Sunday, Apr. 14, 2024

Van Grunsven Falters

Newsbreak….  Anky van Grunsven and Keltec Salinero weren’t perfect. And they’re not winning.


Newsbreak….  Anky van Grunsven and Keltec Salinero weren’t perfect. And they’re not winning.

Now, just a few horses after van Grunsven rode, Denmark’s Andreas Helgstrand has stolen the lead from Germany’s Heike Kemmer.  He and the powerful gray mare Blue Hors Matine scored a 76.333 percent to the delight of the Danish fans, to take over the lead.  It’s been an interesting day in Aachen for WEG dressage.

Van Grunsven, the reigning Olympic individual gold medalist, had a Grand Prix test with major mistakes.  And the phenomenal scores she got for her usual brilliant movements weren’t enough to balance those mistakes out, and she and Salinero are now in second, with a disappointing 75.000 percent.  She’s sandwiched in the standings between two Germans—Heike Kemmer and Nadine Capellmann.

Van Grunsven and Salinero are known for collecting record-high scores, usually completing their Grand Prix test with scores close to 80 percent.  And today’s test looked to be on that path, with their extended trots, trot half-passes, and initial passage-piaffe tour picking up multiple 9s, mostly 8s, and some 7s.  But the walk—usually not Salinero’s best movement since he’s not known for his relaxation—brought their percentage down with scores of 6s and 7s.  “His walk has improved a lot, but the American judge [Linda Zang at H] gave it a 6,” said van Grunsven’s husband and trainer Sjef Janssen.  “Even in the collected walk, the American judge marked us lower.  We were kind of astonished by that.”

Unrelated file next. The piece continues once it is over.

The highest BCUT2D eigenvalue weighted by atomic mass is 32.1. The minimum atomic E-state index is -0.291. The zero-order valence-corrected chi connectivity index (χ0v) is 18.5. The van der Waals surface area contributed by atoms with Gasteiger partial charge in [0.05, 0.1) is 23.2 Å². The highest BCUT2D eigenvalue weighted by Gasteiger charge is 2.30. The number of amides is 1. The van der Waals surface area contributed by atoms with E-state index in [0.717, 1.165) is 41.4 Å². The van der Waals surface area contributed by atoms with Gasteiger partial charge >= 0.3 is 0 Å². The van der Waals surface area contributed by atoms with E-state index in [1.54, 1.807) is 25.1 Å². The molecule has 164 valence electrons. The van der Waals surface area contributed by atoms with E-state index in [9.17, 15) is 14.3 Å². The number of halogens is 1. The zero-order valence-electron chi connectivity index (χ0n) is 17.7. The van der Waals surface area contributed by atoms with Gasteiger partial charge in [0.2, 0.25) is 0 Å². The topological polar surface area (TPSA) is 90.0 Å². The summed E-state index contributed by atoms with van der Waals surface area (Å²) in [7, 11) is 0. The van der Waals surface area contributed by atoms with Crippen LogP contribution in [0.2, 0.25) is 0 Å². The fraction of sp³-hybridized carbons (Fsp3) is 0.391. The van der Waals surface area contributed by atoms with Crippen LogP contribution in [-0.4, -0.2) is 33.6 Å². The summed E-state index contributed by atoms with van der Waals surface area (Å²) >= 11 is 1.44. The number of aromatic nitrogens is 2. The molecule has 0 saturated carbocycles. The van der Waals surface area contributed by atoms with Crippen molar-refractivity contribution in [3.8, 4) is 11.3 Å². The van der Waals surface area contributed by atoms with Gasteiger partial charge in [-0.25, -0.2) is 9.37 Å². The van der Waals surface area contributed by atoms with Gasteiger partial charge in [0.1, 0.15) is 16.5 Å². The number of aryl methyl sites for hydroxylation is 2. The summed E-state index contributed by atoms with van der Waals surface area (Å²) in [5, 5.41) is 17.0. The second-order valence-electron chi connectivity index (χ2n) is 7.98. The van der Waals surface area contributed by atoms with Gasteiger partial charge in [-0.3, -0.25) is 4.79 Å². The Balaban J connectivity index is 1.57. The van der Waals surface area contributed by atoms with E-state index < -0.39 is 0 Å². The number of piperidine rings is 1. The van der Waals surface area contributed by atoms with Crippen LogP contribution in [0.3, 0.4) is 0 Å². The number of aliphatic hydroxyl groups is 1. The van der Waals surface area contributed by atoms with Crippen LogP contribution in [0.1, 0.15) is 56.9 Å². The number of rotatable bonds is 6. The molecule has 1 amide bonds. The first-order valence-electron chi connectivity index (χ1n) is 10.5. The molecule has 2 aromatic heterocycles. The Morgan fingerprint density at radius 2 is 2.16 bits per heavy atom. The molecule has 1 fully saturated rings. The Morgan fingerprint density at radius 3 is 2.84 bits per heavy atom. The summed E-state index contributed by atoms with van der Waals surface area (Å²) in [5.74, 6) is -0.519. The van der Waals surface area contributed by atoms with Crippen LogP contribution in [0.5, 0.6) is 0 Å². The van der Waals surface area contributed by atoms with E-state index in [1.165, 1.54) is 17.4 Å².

In the next passage-piaffe tour, Salinero hopped out of the piaffe, earning 6s and 7s for the movement.  And then disaster struck.  Returning to the long side of the ring, Salinero picked up the wrong lead of the canter.  The crowd gasped loudly, and van Grunsven quickly fixed the error with a flying change.  But the scoreboard showed four 4s, and a 5.  She recovered quickly, and earned 7s for her canter half-passes, and straight 8s for her extended canter.


“We didn’t expect those mistakes,” said Janssen.  “Salinero was very relaxed, and we think almost too relaxed, because that can casue problems.  They both lost a little bit of concentration.”

But in the two-tempi changes, the unthinkable happened again, and van Grunsven was a stride late with the last flying change, receiving 5s and 6s.  Her one-tempis were fine, scoring 7s and 8s.  For the rest of the test, van Grunsven rode precisely and made no more mistakes.  Their final extended trot and piaffe again put 9s on the board.  But their final halt—Salinero is known to not stand immobile at the halt—earned only 4s, 5s, and one 6.  “That was not her mistake–the crowd started to applaud before she saluted,” Janssen said. 

Van Grunsven gamely flashed her trademark wide smile and waved, but there was an atmosphere of raised eyebrows in the stadium.  The Dutch fans still roared their approval, stamping the floor and cheering loudly, but van Grunsven’s face was grim as she left the arena.  “Of course we’re disappointed.  They usually score 77 or 78 percent in the Grand Prix.  But those were big mistakes,” said Janssen.  “Salinero was very tense all cround the showgrounds, and in the warm-up.  But he really calmed down when he went into the ring.  He knows that ring, and was very quiet and happy. In the beginning, everything was good.  But then they had the mistakes.”

And the race for the gold medal just got tighter than anyone could have imagined.  After three riders for each nation have gone, Germany leads with 217.833 points to the Netherlands’ 215.042 points. 

You can find live results scoring here…




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